The writing was so so when we pull out of Stephen's POV. I think deciding to turn all of the other sections into third person POV was a mistake. It took me out of the story. Also the writing started to become repetitive in those sections. Thank you for constantly doing the countdown to how many days Chris Harper had to live (that's sarcasm by the way).

The supernatural elements with the girls was ridiculous. Sorry, I just could not take it seriously. 

 

The flow was wrecked going back from present to past. I started to get seriously annoyed anytime I wasn't reading Stephen's POV. I just wanted to know who did it and for them to be found out by him and Conway. I didn't care anymore about the group of girls. 

 

The setting of the book is mainly at the girls school (St. Kilda's School) over the course of a single day. I liked the whole aspect of the case being wrapped up in a day.

 

The ending didn't surprise me at all. I am curious what happened to all of the players in this one (well not the detectives) when this was all over. Why French jumped back in time to show you who put the photo up on "The Secret Place" I didn't think was all that great. I wish she had fast forwarded a year to the girls graduating to see how they were. 

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text 2018-04-02 20:35
Reading progress update: I've read 100%.
The Secret Place - Tana French

Hmm will have to think on this one. The Stephen POVs worked, but honestly the girls third person POV sections were weak throughout. I guess I was thinking that for the why behind the murder to be better than what we got. I did love Stephen and Antoinette working the case together. Lucky me that the next book is available via interlibrary loan right now. 

 

Will say that it's good that Stephen had some consequences to screwing over Scorcher from Faithful Place. We do get Mackey showing up at the 3/4 point. I did not miss him seeing him in this book. Favorite books so far are book #1, book #4, book #3 and I think this is higher than book #2 (still the dumbest premise ever).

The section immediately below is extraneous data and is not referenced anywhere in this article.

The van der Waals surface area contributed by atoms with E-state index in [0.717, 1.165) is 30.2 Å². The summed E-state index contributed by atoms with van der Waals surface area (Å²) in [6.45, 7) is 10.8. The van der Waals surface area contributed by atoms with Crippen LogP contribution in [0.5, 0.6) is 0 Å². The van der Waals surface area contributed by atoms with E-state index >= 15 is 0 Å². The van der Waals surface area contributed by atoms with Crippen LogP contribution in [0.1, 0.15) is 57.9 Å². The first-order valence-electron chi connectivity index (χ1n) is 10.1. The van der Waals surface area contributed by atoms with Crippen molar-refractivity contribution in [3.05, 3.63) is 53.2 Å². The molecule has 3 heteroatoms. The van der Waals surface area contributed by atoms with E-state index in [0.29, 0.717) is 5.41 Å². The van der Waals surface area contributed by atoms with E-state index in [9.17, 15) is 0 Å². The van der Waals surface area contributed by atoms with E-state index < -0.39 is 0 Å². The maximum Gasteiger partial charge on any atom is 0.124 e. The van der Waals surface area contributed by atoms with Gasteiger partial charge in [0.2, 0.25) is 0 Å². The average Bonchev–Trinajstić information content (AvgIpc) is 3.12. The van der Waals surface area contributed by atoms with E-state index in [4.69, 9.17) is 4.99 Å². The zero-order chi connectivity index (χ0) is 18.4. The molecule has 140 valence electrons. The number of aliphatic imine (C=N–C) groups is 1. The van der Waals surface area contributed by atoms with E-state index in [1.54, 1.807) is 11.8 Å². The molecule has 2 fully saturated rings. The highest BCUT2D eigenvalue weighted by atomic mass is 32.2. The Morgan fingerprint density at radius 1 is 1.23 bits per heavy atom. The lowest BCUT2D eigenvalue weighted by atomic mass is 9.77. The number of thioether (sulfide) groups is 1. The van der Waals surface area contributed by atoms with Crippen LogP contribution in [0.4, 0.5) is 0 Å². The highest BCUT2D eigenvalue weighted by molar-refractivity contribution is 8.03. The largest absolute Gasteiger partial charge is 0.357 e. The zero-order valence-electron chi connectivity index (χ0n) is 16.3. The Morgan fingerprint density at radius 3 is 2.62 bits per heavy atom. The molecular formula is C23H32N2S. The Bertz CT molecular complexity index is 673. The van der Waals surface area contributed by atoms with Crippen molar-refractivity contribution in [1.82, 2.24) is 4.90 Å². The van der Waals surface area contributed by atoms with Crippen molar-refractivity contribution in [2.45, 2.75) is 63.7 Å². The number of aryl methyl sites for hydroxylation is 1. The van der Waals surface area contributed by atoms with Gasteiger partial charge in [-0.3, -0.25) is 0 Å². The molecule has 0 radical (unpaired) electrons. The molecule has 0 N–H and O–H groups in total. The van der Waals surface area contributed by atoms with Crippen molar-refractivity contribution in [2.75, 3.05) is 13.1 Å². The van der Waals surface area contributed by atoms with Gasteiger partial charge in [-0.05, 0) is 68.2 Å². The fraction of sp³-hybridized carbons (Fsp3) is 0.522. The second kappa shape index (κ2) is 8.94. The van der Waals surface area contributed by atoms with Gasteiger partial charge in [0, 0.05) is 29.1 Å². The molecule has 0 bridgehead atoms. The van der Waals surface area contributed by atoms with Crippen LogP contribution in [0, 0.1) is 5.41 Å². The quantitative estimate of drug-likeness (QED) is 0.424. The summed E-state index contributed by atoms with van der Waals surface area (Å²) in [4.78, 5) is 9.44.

So fav detective is still Rob.

 

French tries to throw supernatural elements in all her books I noticed. It only really works for book #1. Rob never regaining his memory or any of us figuring out what happened to his two friends left a dark mark throughout that book and I loved how French doesn't tell us what happens either. 

 

Book two was nonsense.

 

Book three had some I think with Mackey dealing with the ghost of the girl who he thought left him behind. It was more real than book two was I thought.

 

Book four had the animal that only seemed to be heard by the father of the murdered family. Was it real? Or was it a hint of something darker coming for his family?

 

This pyschic mess with the girls turned me off. It just took me out of the book. I think it's interesting to compare the two group of girls. Though Joanne's group is in fear of her and nasty, they are more realistic I think. Holly's group though they are the same age I found to be naive. I can see why a lot of readers didn't care for this one. 

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text 2018-04-02 15:37
Reading progress update: I've read 37%.
The Secret Place - Tana French

French always likes to include a bit of supernatural in her books, but have a hard time with a group of girls getting pyschic powers. I think one of Holly's group killed the victim Chris. Mostly because the character of Becca seems obsessed with her and her friends staying best friends forever and no boys allowed. 

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text 2018-04-02 13:51
Reading progress update: I've read 10%.
The Secret Place - Tana French

Can't say I'm a fan of French going from first person POV from Stephen to third person POV in the chapters in between showing Holly, her friends, and the so called cool girls at the school. The back and forth is taking me out of the story. Hope French doesn't do this narrative style in the next book.